IDUs still constituted the majority (62%) of all acute or newly acquired infections in Australia (n = 474 in 2006), however this may be an underestimate as the source of infection is reported as unknown in 15%, and sexual in 5% (sexual transmission may occur where sexual practices involve blood but is unlikely in most "vanilla" sexual encounters / relationships). Tattoos account for about 8% and occupational exposure 2.5% of new cases.
Overall HCV seroprevalence in people attending NSP remains high at 65%, and is somewhat higher again (75%) in MMT/BMT populations: ie about 30,000 of the circa 40,000 people in opioid replacement treatment in Australia. Of these, probably about 20,000 (50%) have chronic HCV (RNA-positive), about 10% of the total in Australia, making this an important point of access for HCV treatment.
Mortality among people with HCV in Australia has a bimodal distribution, in the 5th and 8th decades of life, the former largely related to drug-related deaths among IDUs and the latter liver disease-related deaths in people born overseas, in HCV endemic areas. Liver disease-related deaths have risen since 1999, a trend perhaps "unmasked" by a fall of direct drug-related deaths as a result of the "heroin shortage".
With cases of HCV cirrhosis in Australia predicted to rise to 12,000 by 2010, and twice that number by 2020, an aim is to be treating 6,000 people/year for HCV. Since April 2006, when the liver biopsy requirement for interferon-based treatment was dropped, treatment figures have risen from about 2,000 to 3,000/year. Liver biopsy was a major disincentive for many people.
Sustained viral response SVR (persisting absence of viral RNA 6 months after treatment) is usually considered a cure of the viral infection, although not necessarily of the underlying liver damage. Occasional later relapses of HCV may represent reinfection with HCV in IDU. Over the last decade response rates to interferon-based treatment have improved, from about 10% SVR for interferon monotherapy to overall to over 60% SVR for combined pegylated interferon/ribavirin (PEG-IFN/RBV), ranging from 50 � 80% depending on genotype.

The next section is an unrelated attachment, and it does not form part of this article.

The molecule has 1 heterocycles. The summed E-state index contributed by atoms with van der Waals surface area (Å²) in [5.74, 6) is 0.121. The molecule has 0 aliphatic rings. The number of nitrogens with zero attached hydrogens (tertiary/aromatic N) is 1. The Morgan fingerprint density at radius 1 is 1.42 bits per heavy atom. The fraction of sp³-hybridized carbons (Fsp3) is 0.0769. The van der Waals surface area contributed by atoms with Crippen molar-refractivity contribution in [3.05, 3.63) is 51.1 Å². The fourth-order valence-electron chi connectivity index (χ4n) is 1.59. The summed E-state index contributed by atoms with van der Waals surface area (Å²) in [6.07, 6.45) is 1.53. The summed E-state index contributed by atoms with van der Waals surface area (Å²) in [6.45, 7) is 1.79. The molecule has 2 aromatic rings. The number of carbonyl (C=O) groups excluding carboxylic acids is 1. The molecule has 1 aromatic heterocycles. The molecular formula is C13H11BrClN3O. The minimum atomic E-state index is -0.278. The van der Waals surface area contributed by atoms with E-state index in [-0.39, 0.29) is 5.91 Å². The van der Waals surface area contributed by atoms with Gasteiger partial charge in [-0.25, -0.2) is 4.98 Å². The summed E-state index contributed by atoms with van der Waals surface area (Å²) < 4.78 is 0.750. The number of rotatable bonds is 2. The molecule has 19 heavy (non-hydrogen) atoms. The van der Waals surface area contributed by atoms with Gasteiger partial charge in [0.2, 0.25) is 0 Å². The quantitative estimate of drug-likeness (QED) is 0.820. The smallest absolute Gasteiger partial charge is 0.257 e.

Early studies of PEG-IFN�2a/RBV showed benefit of longer treatment (48 versus 24 weeks) and bodyweight-adjusted ribavirin dosing (up to 1200mg/day) for genotype 1, but not for genotypes 2 and 3. While early viral response (EVR) - defined as RNA undetectable or >99% decline in viral load at 12 weeks - increases the chances of SVR for genotype 1 to 72%, failure to achieve EVR almost inevitably predicts treatment failure.
The bottom line for treatment is: 24 weeks PEG-IFN/RBV for genotypes 2 and 3; 48 weeks for genotype 1 if the person achieves EVR at 12 weeks. There is no evidence of any difference in efficacy between PEG-IFN�2a (Roche) and PEG-IFN�2b (Schering-Plough).
Recent analysis suggests that people with genotype 1 who have a Rapid Viral Response (RVR) - HCV RNA undetectable at 4 weeks - may do just as well with 24 weeks as 48 weeks of PEG-IFN�2a/RBV, achieving SVR rates above 80%.
At St Vincent�s Hospital in Darlinghurst, treatment completion rates rose from 55% 2000-02 to 74% in 2003-04, with drops in treatment discontinuations due to both non-response and to toxicity. This appears a trend to improvements in delivery of treatment.
Results of treatment in current injectors are comparable to results among non injectors, and abstinence from IDU is not a pre-condition for subsidised treatment in Australia: nor are stage of fibrosis (was pre-2006); elevated ALT (was pre-2006); the presence of symptoms; low alcohol intake.
There is some evidence of poorer treatment outcomes in people who continue to drink alcohol, but whether this is related to worsened treatment adherence or effects on viral replication is unclear.
The current conditions for subsidised treatment eligibility in Australia (S100 Criteria) are:
� 18 years or older
� No evidence of de-compensated cirrhosis
� Must have chronic HCV infection (>6 months)
� Use double contraception where the patient is either a woman of child-bearing years or their male partner.
� No prior IFN-based HCV treatment
Subsidised treatment costs the patient about A$30/month, (A$5/month for concession card holders) and this is probably as cheap as anywhere in the world.